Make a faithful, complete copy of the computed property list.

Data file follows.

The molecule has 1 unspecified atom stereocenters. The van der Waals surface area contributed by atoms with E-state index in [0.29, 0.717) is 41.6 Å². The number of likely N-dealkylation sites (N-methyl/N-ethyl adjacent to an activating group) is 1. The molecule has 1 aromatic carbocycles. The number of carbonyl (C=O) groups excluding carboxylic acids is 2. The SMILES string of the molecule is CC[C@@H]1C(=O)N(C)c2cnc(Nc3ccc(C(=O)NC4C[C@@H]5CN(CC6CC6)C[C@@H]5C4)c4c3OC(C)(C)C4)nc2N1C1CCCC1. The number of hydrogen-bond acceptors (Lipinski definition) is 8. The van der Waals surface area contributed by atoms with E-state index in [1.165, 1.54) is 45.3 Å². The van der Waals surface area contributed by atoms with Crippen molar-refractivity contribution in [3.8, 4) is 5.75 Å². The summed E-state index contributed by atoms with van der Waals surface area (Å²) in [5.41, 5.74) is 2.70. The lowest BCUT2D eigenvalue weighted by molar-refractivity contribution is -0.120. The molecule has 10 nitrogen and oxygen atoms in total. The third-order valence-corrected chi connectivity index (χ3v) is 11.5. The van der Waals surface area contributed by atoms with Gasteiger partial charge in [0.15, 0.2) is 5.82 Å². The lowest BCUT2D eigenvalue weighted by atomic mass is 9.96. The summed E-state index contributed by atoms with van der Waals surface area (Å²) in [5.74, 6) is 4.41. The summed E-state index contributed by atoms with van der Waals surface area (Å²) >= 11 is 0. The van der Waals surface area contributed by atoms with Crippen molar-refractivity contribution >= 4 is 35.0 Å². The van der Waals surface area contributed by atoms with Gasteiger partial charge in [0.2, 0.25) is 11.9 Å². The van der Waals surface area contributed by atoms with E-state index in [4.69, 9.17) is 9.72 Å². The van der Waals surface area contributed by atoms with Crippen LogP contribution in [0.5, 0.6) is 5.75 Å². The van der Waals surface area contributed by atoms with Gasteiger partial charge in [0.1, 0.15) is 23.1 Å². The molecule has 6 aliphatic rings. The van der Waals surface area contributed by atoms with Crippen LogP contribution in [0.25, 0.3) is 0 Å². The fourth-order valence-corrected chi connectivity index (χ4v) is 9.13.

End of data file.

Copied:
The molecule has 1 unspecified atom stereocenters. The van der Waals surface area contributed by atoms with E-state index in [0.29, 0.717) is 41.6 Å². The number of likely N-dealkylation sites (N-methyl/N-ethyl adjacent to an activating group) is 1. The molecule has 1 aromatic carbocycles. The number of carbonyl (C=O) groups excluding carboxylic acids is 2. The SMILES string of the molecule is CC[C@@H]1C(=O)N(C)c2cnc(Nc3ccc(C(=O)NC4C[C@@H]5CN(CC6CC6)C[C@@H]5C4)c4c3OC(C)(C)C4)nc2N1C1CCCC1. The number of hydrogen-bond acceptors (Lipinski definition) is 8. The van der Waals surface area contributed by atoms with E-state index in [1.165, 1.54) is 45.3 Å². The van der Waals surface area contributed by atoms with Crippen molar-refractivity contribution in [3.8, 4) is 5.75 Å². The summed E-state index contributed by atoms with van der Waals surface area (Å²) in [5.41, 5.74) is 2.70. The lowest BCUT2D eigenvalue weighted by molar-refractivity contribution is -0.120. The molecule has 10 nitrogen and oxygen atoms in total. The third-order valence-corrected chi connectivity index (χ3v) is 11.5. The van der Waals surface area contributed by atoms with Gasteiger partial charge in [0.15, 0.2) is 5.82 Å². The lowest BCUT2D eigenvalue weighted by atomic mass is 9.96. The summed E-state index contributed by atoms with van der Waals surface area (Å²) in [5.74, 6) is 4.41. The summed E-state index contributed by atoms with van der Waals surface area (Å²) >= 11 is 0. The van der Waals surface area contributed by atoms with Crippen molar-refractivity contribution >= 4 is 35.0 Å². The van der Waals surface area contributed by atoms with Gasteiger partial charge in [0.2, 0.25) is 11.9 Å². The van der Waals surface area contributed by atoms with E-state index in [4.69, 9.17) is 9.72 Å². The van der Waals surface area contributed by atoms with Crippen LogP contribution in [0.5, 0.6) is 5.75 Å². The van der Waals surface area contributed by atoms with Gasteiger partial charge in [0.1, 0.15) is 23.1 Å². The molecule has 6 aliphatic rings. The van der Waals surface area contributed by atoms with Crippen LogP contribution in [0.25, 0.3) is 0 Å². The fourth-order valence-corrected chi connectivity index (χ4v) is 9.13.